Do you suffer from wet and sweaty feet and also have diabetes?

There is a real possible connection between sweaty grubby-feeling feet and diabetes.

“In certain diabetic patients, because of the development of peripheral neuropathy, the sweat glands of the patient’s feet may begin to not work properly,” says Dr. Velimir Petkov, DPM, surgeon and sports medicine specialist of the foot with Premier Podiatry in Clifton, NJ.

“Therefore, those patients tend to suffer from either extra dry skin and cracking on one end, or extra wet sweaty feet (a.k.a. hyperhidrosis) on the other.”

Excessively sweaty feet from diabetes is not caused by poor foot hygiene, though poor foot hygiene can worsen the problem.

Letting the sweat accumulate and moisten socks, and then not changing the socks when you should or wearing dirty socks, will not only make your feet feel uncomfortably grimy and grubby, but can cause foot odor that’s noticed by other people in the room.

“Unfortunately, at this point in time, the only way to manage these patients is to treat the symptoms, as medicine has not quite discovered how to treat the underlying cause apart from just controlling one’s blood glucose levels,” says Dr. Petkov.

Managing Sweaty Feet

“In diabetic patients with dry skin (the majority of patients), the treatment is the application of a special moisturizing cream which tends to hydrate the skin.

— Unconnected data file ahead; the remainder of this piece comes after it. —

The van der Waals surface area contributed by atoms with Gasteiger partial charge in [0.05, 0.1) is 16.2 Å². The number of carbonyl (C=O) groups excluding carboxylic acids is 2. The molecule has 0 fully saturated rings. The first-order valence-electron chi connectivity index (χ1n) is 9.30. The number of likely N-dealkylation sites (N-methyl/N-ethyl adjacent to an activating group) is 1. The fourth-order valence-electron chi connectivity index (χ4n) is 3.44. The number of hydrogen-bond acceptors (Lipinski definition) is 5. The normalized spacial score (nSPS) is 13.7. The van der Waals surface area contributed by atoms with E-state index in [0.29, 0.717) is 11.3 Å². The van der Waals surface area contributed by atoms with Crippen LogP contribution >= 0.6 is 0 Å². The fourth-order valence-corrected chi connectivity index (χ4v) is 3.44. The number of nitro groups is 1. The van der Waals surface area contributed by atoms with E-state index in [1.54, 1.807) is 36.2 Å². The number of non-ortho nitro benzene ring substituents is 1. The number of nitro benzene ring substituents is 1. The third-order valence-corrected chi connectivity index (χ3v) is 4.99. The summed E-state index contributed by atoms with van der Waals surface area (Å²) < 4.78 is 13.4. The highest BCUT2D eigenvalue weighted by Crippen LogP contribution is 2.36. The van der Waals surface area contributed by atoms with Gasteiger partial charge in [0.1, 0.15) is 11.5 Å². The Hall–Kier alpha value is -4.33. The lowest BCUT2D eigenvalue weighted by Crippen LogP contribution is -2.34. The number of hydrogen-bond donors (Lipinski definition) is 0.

“In those patients that tend to have more wet and sweaty feet, frequent air circulation is often the key.

“Changing the socks frequently as well as the application of anti-fungal cream as well as anti-fungal shoe spray can often manage the symptoms of hyperhidrosis.”

Whatever type of shoe you often wear, you should have two or even three pairs, so that they can be rotated.

This will prevent moisture and odor from building up in any one shoe over time. This is particularly important if you wear the same footwear every time you exercise (and sweat).

Rinsing your feet every day with soap and water (in addition to your bathing routine) will also help, in that if your feet start sweating really badly later on, at least you’ll know they’re clean.

Since diabetic neuropathy can numb feet, it’s important to check them daily for any cuts or wounds that you might not be able to feel, to prevent infection.

Dr. Petkov diagnoses and treats numerous ailments related to the lower extremities, and has special interests in sports medicine, wound care and the most advanced minimally invasive procedures for plantar fasciitis and Achilles tendonitis.
Lorra Garrick is a former personal trainer certified by the American Council on Exercise. At Bally Total Fitness she trained clients of all ages for fat loss, muscle building, fitness and improved health. 



Top image: Shutterstock/Elvira Koneva